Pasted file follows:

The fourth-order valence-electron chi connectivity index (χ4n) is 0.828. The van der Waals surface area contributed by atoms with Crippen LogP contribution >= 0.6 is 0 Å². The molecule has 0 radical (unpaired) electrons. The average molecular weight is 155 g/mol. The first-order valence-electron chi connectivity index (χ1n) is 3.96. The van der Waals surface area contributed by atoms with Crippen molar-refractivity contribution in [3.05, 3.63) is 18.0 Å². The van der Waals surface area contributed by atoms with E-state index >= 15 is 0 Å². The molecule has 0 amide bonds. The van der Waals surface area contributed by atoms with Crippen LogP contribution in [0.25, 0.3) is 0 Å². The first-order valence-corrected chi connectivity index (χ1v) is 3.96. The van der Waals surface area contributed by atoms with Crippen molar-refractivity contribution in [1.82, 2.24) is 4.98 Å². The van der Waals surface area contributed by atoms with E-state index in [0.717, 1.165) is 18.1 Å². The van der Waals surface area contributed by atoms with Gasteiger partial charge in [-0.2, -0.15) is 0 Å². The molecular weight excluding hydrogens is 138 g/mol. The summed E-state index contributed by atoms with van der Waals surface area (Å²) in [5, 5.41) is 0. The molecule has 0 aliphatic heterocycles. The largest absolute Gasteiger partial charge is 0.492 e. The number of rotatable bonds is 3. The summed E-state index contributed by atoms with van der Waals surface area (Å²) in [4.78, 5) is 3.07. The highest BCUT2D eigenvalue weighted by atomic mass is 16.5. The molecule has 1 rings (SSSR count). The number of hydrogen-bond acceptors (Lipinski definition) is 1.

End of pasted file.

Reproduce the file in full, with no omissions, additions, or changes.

The fourth-order valence-electron chi connectivity index (χ4n) is 0.828. The van der Waals surface area contributed by atoms with Crippen LogP contribution >= 0.6 is 0 Å². The molecule has 0 radical (unpaired) electrons. The average molecular weight is 155 g/mol. The first-order valence-electron chi connectivity index (χ1n) is 3.96. The van der Waals surface area contributed by atoms with Crippen molar-refractivity contribution in [3.05, 3.63) is 18.0 Å². The van der Waals surface area contributed by atoms with E-state index >= 15 is 0 Å². The molecule has 0 amide bonds. The van der Waals surface area contributed by atoms with Crippen LogP contribution in [0.25, 0.3) is 0 Å². The first-order valence-corrected chi connectivity index (χ1v) is 3.96. The van der Waals surface area contributed by atoms with Crippen molar-refractivity contribution in [1.82, 2.24) is 4.98 Å². The van der Waals surface area contributed by atoms with E-state index in [0.717, 1.165) is 18.1 Å². The van der Waals surface area contributed by atoms with Gasteiger partial charge in [-0.2, -0.15) is 0 Å². The molecular weight excluding hydrogens is 138 g/mol. The summed E-state index contributed by atoms with van der Waals surface area (Å²) in [5, 5.41) is 0. The molecule has 0 aliphatic heterocycles. The largest absolute Gasteiger partial charge is 0.492 e. The number of rotatable bonds is 3. The summed E-state index contributed by atoms with van der Waals surface area (Å²) in [4.78, 5) is 3.07. The highest BCUT2D eigenvalue weighted by atomic mass is 16.5. The molecule has 1 rings (SSSR count). The number of hydrogen-bond acceptors (Lipinski definition) is 1.